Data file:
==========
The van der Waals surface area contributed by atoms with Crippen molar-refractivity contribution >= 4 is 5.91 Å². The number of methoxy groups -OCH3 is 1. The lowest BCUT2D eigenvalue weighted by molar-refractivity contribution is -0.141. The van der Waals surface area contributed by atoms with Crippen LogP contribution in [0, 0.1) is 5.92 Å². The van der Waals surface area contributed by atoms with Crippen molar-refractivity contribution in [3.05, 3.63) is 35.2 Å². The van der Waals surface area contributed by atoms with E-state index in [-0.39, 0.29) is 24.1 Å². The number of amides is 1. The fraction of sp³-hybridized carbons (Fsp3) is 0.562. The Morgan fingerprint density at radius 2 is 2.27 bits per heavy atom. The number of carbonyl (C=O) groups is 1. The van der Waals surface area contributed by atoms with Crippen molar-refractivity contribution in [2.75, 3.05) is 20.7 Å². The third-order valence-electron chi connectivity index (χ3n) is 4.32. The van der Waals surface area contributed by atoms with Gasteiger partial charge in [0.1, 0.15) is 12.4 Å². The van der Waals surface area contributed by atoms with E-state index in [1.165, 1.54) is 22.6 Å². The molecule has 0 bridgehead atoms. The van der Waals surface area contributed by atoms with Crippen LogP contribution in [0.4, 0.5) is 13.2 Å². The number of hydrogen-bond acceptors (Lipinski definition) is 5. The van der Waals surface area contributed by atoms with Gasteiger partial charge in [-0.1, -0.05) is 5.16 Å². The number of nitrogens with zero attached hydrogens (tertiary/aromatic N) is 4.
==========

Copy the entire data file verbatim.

The van der Waals surface area contributed by atoms with Crippen molar-refractivity contribution >= 4 is 5.91 Å². The number of methoxy groups -OCH3 is 1. The lowest BCUT2D eigenvalue weighted by molar-refractivity contribution is -0.141. The van der Waals surface area contributed by atoms with Crippen LogP contribution in [0, 0.1) is 5.92 Å². The van der Waals surface area contributed by atoms with Crippen molar-refractivity contribution in [3.05, 3.63) is 35.2 Å². The van der Waals surface area contributed by atoms with E-state index in [-0.39, 0.29) is 24.1 Å². The number of amides is 1. The fraction of sp³-hybridized carbons (Fsp3) is 0.562. The Morgan fingerprint density at radius 2 is 2.27 bits per heavy atom. The number of carbonyl (C=O) groups is 1. The van der Waals surface area contributed by atoms with Crippen molar-refractivity contribution in [2.75, 3.05) is 20.7 Å². The third-order valence-electron chi connectivity index (χ3n) is 4.32. The van der Waals surface area contributed by atoms with Gasteiger partial charge in [0.1, 0.15) is 12.4 Å². The van der Waals surface area contributed by atoms with E-state index in [1.165, 1.54) is 22.6 Å². The molecule has 0 bridgehead atoms. The van der Waals surface area contributed by atoms with Crippen LogP contribution in [0.4, 0.5) is 13.2 Å². The number of hydrogen-bond acceptors (Lipinski definition) is 5. The van der Waals surface area contributed by atoms with Gasteiger partial charge in [-0.1, -0.05) is 5.16 Å². The number of nitrogens with zero attached hydrogens (tertiary/aromatic N) is 4.